Improved reporting of COVID surveillance data to WHO needed – DG
Director General of the World Health Organisation, Dr Tedros Adhanom has transmitted the report from the 14th meeting of the International Health Regulations Emergency Committee regarding the coronavirus disease, where recommendations for vaccination coverage and surveillance have been issued to state parties.
Calls for improved reporting of SARS-CoV-2 surveillance data to the WHO were requested. It was shared that better data are needed to detect, assess, and monitor emerging variants; identify significant changes to COVID-19 epidemiology; and understand the burden of COVID-19 in all regions.
“States Parties are recommended to use an integrated approach to respiratory infectious disease surveillance that leverages the Global Influenza Surveillance and Response system. Surveillance should incorporate information from representative sentinel populations, event-based surveillance, human wastewater surveillance, sero-surveillance, and animal-human-environmental surveillance.”
WHO said continued work should continue with member states to ensure adequate capacity and coverage of COVID-19 surveillance are in place to recognise quickly, any significant changes in the virus and/or its epidemiology and clinical impact including hospitalisation, so that appropriate global alerting can be triggered.
Among the temporary recommendations is to maintain momentum for COVID-19 vaccination in order to achieve 100 per cent coverage of high-priority groups guided by the evolving SAGE recommendations on the use of booster doses.
“States Parties should plan for integration of COVID-19 vaccination into part of life-course immunisation programmes. Regular data collection and reporting on vaccine coverage should include both primary and booster doses,” the Director noted.
It noted that state parties should enhance access to COVID-19 vaccines, diagnostics and therapeutics, and consider preparing for these medical countermeasures to be authorised outside of Emergency Use Listing procedures and within normal national regulatory frameworks.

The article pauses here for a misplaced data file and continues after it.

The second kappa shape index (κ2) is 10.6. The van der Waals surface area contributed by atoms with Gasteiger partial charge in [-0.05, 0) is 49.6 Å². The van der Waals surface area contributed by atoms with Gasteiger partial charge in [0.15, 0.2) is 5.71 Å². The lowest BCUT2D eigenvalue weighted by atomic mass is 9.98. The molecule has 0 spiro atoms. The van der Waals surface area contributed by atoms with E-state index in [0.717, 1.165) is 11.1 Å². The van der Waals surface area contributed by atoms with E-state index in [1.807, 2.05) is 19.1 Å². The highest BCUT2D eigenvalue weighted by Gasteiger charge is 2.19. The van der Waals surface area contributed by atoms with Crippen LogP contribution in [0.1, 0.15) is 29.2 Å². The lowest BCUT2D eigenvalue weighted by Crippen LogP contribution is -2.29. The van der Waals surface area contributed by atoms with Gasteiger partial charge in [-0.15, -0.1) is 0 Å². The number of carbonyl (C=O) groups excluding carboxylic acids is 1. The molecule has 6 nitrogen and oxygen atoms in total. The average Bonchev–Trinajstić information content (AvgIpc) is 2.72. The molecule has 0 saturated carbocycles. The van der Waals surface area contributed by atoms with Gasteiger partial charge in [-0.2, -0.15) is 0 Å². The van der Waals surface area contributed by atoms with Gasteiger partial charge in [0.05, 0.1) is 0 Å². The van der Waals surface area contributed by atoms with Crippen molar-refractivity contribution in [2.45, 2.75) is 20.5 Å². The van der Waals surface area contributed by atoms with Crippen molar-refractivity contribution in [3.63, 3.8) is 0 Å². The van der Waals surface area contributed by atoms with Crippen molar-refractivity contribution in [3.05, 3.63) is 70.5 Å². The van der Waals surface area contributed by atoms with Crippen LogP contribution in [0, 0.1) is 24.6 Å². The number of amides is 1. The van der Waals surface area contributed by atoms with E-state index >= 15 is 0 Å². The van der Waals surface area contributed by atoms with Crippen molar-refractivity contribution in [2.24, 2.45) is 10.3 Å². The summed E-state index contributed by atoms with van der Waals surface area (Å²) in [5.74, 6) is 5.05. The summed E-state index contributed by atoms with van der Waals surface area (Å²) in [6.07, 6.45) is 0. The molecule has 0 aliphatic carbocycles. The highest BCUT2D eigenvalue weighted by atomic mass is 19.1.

Countries should also consider “how to strengthen country readiness to respond to outbreaks including attention to health workforce capacity, infection prevention and control, and financing for respiratory and non-respiratory pathogen preparedness and response”.
On the local level, continued work with communities and their leaders to address the infodemic and to effectively implement risk-based public health and social measures (PHSM) was recommended.
“Risk communication and community engagement should be adapted to local contexts and tackle mis- and dis-information that erodes trust in medical countermeasures and PHSM. States Parties should strengthen the public, media, and communities understanding of the evolving science to encourage evidence-informed action and policies. States Parties should continue to monitor individual and public response to the implementation of PHSM and the uptake and acceptability of COVID-19 vaccines, and implement measures, including communication strategies, to support appropriate utilisation.”
Moreover, continuing to adjust any remaining international travel-related measures, based on risk assessment, and not requiring proof of vaccination against COVID-19 as a prerequisite for international travel was requested. Countries were also asked to support research for improved vaccines that reduce transmission and have broad applicability, as well as research to understand the full spectrum, incidence, and impact of post-COVID-19 conditions, and to develop relevant integrated care pathways.